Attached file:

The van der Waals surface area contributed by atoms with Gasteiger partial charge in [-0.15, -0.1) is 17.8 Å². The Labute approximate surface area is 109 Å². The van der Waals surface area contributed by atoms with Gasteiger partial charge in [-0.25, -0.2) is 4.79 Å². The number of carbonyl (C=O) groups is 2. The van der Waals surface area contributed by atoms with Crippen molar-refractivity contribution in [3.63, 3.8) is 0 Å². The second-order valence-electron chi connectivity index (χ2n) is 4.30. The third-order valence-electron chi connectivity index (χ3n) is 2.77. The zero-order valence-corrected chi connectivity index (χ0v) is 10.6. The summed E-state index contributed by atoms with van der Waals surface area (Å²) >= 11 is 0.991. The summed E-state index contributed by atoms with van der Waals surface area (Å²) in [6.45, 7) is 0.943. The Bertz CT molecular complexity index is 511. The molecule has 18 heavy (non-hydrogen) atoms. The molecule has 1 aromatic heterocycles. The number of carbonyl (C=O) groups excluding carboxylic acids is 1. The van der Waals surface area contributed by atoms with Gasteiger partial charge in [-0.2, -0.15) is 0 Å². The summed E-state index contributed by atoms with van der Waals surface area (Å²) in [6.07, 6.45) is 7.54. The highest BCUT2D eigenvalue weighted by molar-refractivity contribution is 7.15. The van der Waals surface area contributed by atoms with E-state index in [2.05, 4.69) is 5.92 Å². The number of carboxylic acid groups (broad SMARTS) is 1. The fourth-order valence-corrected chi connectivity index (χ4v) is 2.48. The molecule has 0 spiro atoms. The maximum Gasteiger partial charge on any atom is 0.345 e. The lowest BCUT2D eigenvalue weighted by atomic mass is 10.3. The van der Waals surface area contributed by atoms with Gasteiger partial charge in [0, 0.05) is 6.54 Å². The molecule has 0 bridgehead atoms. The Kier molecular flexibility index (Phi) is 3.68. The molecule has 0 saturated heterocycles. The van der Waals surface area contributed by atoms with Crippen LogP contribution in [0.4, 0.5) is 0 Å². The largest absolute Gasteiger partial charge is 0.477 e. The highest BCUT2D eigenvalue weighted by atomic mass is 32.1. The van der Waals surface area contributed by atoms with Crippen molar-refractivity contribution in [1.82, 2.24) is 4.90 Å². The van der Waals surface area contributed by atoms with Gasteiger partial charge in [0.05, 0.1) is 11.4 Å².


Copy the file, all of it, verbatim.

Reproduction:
The van der Waals surface area contributed by atoms with Gasteiger partial charge in [-0.15, -0.1) is 17.8 Å². The Labute approximate surface area is 109 Å². The van der Waals surface area contributed by atoms with Gasteiger partial charge in [-0.25, -0.2) is 4.79 Å². The number of carbonyl (C=O) groups is 2. The van der Waals surface area contributed by atoms with Crippen molar-refractivity contribution in [3.63, 3.8) is 0 Å². The second-order valence-electron chi connectivity index (χ2n) is 4.30. The third-order valence-electron chi connectivity index (χ3n) is 2.77. The zero-order valence-corrected chi connectivity index (χ0v) is 10.6. The summed E-state index contributed by atoms with van der Waals surface area (Å²) >= 11 is 0.991. The summed E-state index contributed by atoms with van der Waals surface area (Å²) in [6.45, 7) is 0.943. The Bertz CT molecular complexity index is 511. The molecule has 18 heavy (non-hydrogen) atoms. The molecule has 1 aromatic heterocycles. The number of carbonyl (C=O) groups excluding carboxylic acids is 1. The van der Waals surface area contributed by atoms with Gasteiger partial charge in [-0.2, -0.15) is 0 Å². The summed E-state index contributed by atoms with van der Waals surface area (Å²) in [6.07, 6.45) is 7.54. The highest BCUT2D eigenvalue weighted by molar-refractivity contribution is 7.15. The van der Waals surface area contributed by atoms with E-state index in [2.05, 4.69) is 5.92 Å². The number of carboxylic acid groups (broad SMARTS) is 1. The fourth-order valence-corrected chi connectivity index (χ4v) is 2.48. The molecule has 0 spiro atoms. The maximum Gasteiger partial charge on any atom is 0.345 e. The lowest BCUT2D eigenvalue weighted by atomic mass is 10.3. The van der Waals surface area contributed by atoms with Gasteiger partial charge in [0, 0.05) is 6.54 Å². The molecule has 0 bridgehead atoms. The Kier molecular flexibility index (Phi) is 3.68. The molecule has 0 saturated heterocycles. The van der Waals surface area contributed by atoms with Crippen LogP contribution in [0.4, 0.5) is 0 Å². The largest absolute Gasteiger partial charge is 0.477 e. The highest BCUT2D eigenvalue weighted by atomic mass is 32.1. The van der Waals surface area contributed by atoms with Crippen molar-refractivity contribution in [1.82, 2.24) is 4.90 Å². The van der Waals surface area contributed by atoms with Gasteiger partial charge in [0.05, 0.1) is 11.4 Å².